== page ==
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Tom Colbert

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Tom Colbert
Court Information:
Oklahoma Supreme Court
Title:   Chief justice
Salary:  $147k (Supreme); $142k (Criminal Appeals Presiding)
Appointed by:   Gov. Brad Henry
Active:   2004-1/10/2021
Chief:   2013-2014
Past post:   Judge, Oklahoma Court of Civil Appeals
Past term:   1999-2004
Past post 2:   Attorney in private practice and Oklahoma Department of Human Services attorney
Past term 2:   1987-1998
Personal History
Born:   12/30/1949
Undergraduate:   Kentucky State University, 1973
Law School:   University of Oklahoma, 1982
Grad. School:   Eastern Kent ucky University, 1976
Military service:   U.S. Army
Candidate 2014:
Candidate for:  Supreme Court
Position:  Retention
State:  Oklahoma
Election information 2014:
Incumbent:  Yes
Election date:  11/4/2014
Election vote:  62.6%ApprovedA

Tom Colbert is the chief justice of the Oklahoma Supreme Court. He was initially appointed to the court on October 7, 2004, by Democratic Governor Brad Henry.[1] He was retained in 2008 and again in 2014. His term expires on January 10, 2021.[2]

In November 2012, Colbert's fellow justices chose him to be the chief justice of the Oklahoma Supreme Court. His term in that position will last from January 1, 2013, to December 31, 2014.[3]

Colbert, who served as chief judge of the Oklahoma Court of Civil Appeals prior to joining the state's highest court, is the first black justice to sit on the Oklahoma Supreme Court. When he was sworn in, Colbert said, "[t]here are so many people across this country of all races and nationality that never thought they would live to see this day."[4]



See also: Oklahoma judicial elections, 2014
Colbert was retained to the Supreme Court with 62.6 percent of the vote on November 4, 2014.[2]


Colbert was retained to the supreme court with 66.1% of the vote.[5]


Colbert earned his associate's degree from Eastern Oklahoma State College in 1970. He earned his B.S. from Kentucky State University in 1973 and an M.A. from Eastern Kentucky University in 1976. He earned his J.D. from the University of Oklahoma in 1982.[1]


Awards and associations

  • Member, American Bar Association
  • National Bar Association
  • Oklahoma Bar Association
  • Participates, Track and Field Masters Level
  • Tulsa County Bar Association[1]

Black men facing danger, Justice says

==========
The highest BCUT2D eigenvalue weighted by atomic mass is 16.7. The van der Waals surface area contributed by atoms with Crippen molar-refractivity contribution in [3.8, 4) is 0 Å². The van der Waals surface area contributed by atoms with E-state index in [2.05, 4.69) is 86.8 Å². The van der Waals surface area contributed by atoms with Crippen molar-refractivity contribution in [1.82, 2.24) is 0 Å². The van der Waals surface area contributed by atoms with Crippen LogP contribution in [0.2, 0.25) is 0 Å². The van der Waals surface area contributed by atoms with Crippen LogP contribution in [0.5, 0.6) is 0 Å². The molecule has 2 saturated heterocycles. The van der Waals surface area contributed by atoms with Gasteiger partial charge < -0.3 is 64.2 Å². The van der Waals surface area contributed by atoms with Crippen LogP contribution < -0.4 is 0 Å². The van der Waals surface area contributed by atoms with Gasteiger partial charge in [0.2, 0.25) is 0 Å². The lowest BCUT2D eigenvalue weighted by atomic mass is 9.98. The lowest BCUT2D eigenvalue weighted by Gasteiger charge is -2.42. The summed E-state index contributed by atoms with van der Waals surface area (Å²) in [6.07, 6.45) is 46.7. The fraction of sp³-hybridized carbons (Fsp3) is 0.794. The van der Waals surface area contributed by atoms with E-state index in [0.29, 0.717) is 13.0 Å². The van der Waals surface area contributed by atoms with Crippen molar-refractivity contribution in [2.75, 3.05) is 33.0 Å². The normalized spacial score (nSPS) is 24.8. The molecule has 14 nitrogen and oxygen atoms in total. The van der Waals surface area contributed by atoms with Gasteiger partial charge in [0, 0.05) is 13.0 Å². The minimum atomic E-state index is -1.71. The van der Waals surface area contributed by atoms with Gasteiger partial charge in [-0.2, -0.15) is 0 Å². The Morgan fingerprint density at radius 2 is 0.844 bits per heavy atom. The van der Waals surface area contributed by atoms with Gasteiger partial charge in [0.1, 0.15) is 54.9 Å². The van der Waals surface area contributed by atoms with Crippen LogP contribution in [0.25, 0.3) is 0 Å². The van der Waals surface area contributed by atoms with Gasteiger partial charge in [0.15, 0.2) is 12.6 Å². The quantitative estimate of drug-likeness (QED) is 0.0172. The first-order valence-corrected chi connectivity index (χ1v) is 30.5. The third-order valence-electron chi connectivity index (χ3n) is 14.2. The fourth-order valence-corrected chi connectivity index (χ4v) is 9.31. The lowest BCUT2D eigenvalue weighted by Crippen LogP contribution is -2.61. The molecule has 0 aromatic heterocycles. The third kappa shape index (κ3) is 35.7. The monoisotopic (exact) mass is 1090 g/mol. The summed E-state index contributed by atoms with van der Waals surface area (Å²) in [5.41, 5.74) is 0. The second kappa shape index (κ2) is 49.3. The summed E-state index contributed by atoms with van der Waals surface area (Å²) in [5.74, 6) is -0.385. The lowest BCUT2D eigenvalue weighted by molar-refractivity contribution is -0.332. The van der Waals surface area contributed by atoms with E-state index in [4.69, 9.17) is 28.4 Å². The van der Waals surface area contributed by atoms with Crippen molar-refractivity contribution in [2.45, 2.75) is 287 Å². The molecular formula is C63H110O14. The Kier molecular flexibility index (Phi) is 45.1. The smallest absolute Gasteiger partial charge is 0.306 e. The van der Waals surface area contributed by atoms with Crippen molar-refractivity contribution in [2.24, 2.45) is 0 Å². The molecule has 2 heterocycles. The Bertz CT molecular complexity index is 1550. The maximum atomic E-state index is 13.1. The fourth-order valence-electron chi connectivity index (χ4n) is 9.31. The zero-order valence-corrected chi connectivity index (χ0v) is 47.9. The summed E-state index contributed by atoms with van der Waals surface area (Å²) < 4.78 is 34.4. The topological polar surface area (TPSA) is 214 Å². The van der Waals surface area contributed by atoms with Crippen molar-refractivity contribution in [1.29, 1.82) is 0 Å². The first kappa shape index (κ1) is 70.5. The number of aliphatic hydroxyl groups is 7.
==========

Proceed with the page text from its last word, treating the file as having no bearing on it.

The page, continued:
Oklahoma Supreme Court Justice Tom Colbert said that black males “are living in a dangerous time.” Speaking during a symposium at Langston University-Tulsa in January 2008, Colbert said black men are an endangered species and by 2020, 4.5 million black males are expected to be in prison.

Colbert also reeled off figures showing how black men are negatively affected in society. He said seven out of 10 black babies are born out of wedlock and 50 percent of black high school freshmen will not graduate. The symposium: “African American Men at the Corner of Progress and Peril,” drew attention to the problems black males face in America.[6]

Workers' comp doesn't cover stroke

The Oklahoma Court of Civil Appeals was wrong to grant workers' compensation benefits to a school cafeteria worker who suffered a stroke, the Oklahoma Supreme Court ruled. The Oklahoma Workers' Compensation Court had denied Pamela Wilson's claim, and the denial was upheld by a three-judge panel of the Workers' Compensation Court. The Workers' Compensation Court denied Wilson's claim, finding that her vascular stress did not arise out of stress in excess of that experienced in the course of everyday living. But the Court of Civil Appeals disagreed, finding that the lower court had not based its decision on competent evidence. The Supreme Court vacated the opinion of the Court of Civil Appeals and sustained the lower court's decision to deny Wilson's claim. Only Colbert disagreed with the decision to vacate the Appeals Court's ruling.[7]

Political ideology

See also: Political ideology of State Supreme Court Justices

In October 2012, political science professors Adam Bonica and Michael Woodruff of Stanford University attempted to determine the partisan ideology of state supreme court justices in their paper, State Supreme Court Ideology and 'New Style' Judicial Campaigns. A score above 0 indicated a more conservative leaning ideology while scores below 0 are more liberal. Colbert received a Campaign finance score (CFscore) of 0.26, indicating a conservative ideological leaning. This is less conservative than the average CF score of 0.33 that justices received in Oklahoma. The study is based on data from campaign contributions by judges themselves, the partisan leaning of contributors to the judges or, in the absence of elections, the ideology of the appointing body (governor or legislature). This study is not a definitive label of a justice, but an academic gauge of various factors.[8]

See also

External links